6. rec

     /  November 30, 2011

    The thing I find most fascinating about this series of ads, is that it doesn’t even try to target the Israelis living abroad. It actually targets their parents (or anyone else who would want them to move back, but really, their parents).

    It’s some kind of meta passive-aggressive by proxy move. You’re trying to guilt the parents into pressuring their kids to move back. And the actual line is “They will always be Israeli – their kids won’t/their partners won’t always know what it means. Help them return”. So you’re reassuring the parents that they did a good job raising their kids, who will always be Israeli, but they need to make sure the kids do the right thing too, by “helping” them realize the error of their ways and nudging them back home.

    And while there’s an implied notion that the kids can’t grow up Jewish in America, I think this is much more about Israeli exceptionalism than it is about American Jewry. It’s not so much “contempt for American Jews” as Jeffrey Goldberg puts it, as it is contempt for anything that is not Israeli. Nuance and subtlety included.

  7. And here I always thought I was Jew enough. But whatever. If they want to de-Jew me, I’m not interested in putting up a fight. They can remove more Jews from the world than … well, it goes without saying who holds the land speed record in Jew removal … I bet they don’t even think about that. I bet they think they’re improving the breed.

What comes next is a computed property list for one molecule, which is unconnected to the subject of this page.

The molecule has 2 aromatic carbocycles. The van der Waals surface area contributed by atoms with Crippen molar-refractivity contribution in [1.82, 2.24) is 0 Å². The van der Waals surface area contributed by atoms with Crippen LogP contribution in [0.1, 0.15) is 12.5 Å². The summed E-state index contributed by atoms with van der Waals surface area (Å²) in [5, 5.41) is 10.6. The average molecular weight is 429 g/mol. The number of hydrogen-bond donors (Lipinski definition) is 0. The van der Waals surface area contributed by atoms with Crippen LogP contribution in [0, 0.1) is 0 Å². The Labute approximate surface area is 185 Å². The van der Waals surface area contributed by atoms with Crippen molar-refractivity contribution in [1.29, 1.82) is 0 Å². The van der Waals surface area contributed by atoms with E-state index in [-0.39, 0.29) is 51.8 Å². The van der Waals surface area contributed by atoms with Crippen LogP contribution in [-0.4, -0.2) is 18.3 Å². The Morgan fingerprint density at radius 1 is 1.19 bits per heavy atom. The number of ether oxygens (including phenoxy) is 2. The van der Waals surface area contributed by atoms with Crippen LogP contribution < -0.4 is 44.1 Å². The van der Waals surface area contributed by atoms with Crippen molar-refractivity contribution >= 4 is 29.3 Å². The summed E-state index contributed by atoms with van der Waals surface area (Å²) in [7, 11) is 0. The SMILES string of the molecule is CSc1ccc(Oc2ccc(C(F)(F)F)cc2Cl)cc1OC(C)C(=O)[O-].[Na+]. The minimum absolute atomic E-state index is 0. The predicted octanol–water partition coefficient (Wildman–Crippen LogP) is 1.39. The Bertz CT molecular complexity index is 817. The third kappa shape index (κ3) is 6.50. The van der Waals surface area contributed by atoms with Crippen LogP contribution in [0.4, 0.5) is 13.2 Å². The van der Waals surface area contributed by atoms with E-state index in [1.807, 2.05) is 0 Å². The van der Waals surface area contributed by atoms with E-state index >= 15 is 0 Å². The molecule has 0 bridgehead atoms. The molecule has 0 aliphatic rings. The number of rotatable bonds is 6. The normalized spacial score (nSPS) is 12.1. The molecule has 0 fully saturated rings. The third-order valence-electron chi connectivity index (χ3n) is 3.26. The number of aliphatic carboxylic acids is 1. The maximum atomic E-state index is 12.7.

8. David Litvak

     /  November 30, 2011

    Emily, I love every single word of every single paragraph of this post. So, so much.

    I was born in the United States to an American-born Reform Jew and a Soviet-born Reform Jew of Orthodox origin. I’ve been to Israel once in my life, on Birthright during the Gaza invasion in 2008-09, and absolutely loved it. Moreover, I knew that whatever else happened in my life, however much I loved the United States, that Israel could take me in and give me a home. That whatever else, it was a haven for Jews and for democracy and was a second home for those of us in the Diaspora.

    It would appear Israel has decided to do everything in its power to prove me wrong.

  9. dmf

     /  December 1, 2011

    • It’s funny how many people are asking similar questions lately, and how entirely deaf to it Israel is proving itself to be.

      Funny, depressing. Take your pick!

  10. nm

     /  December 2, 2011

    Heh. Netanyahu has called the ad campaign off. He says didn’t know people would feel insulted by it. Not knowing that may be an indication of the problem.

    • Wouldn’t it be nice if the American Jewish community got this upset about other things that Israel is doing that fly in the face of our shared values…?

      #agirlcandream

      • nm

         /  December 5, 2011

        Yes. I tell myself that this could be a turning point, that having spoken out on this issue, we could start speaking out on the role of the religious parties, the occupation, the settlements…. But then I laugh at myself.

  11. ExpatJK

     /  December 3, 2011

    I love this post so much. AND I have been inspired to join J Street, which I didn’t know existed until your blog – thanks Emily! Guess I’m no longer a Jew anymore, but I guess in Israeli government eyes our family has been a lost cause since my grandfather’s experience in the yeshiva convinced him of the wonders of Reform Judaism

    • Whoot J Street!

      I honestly think that the reason they get so much push back is because they represent the actual majority of American Jews (not all, by a long shot, but most) – hence, the anger and fear in other quarters….

  12. Re: Whole article…

    And so say we all!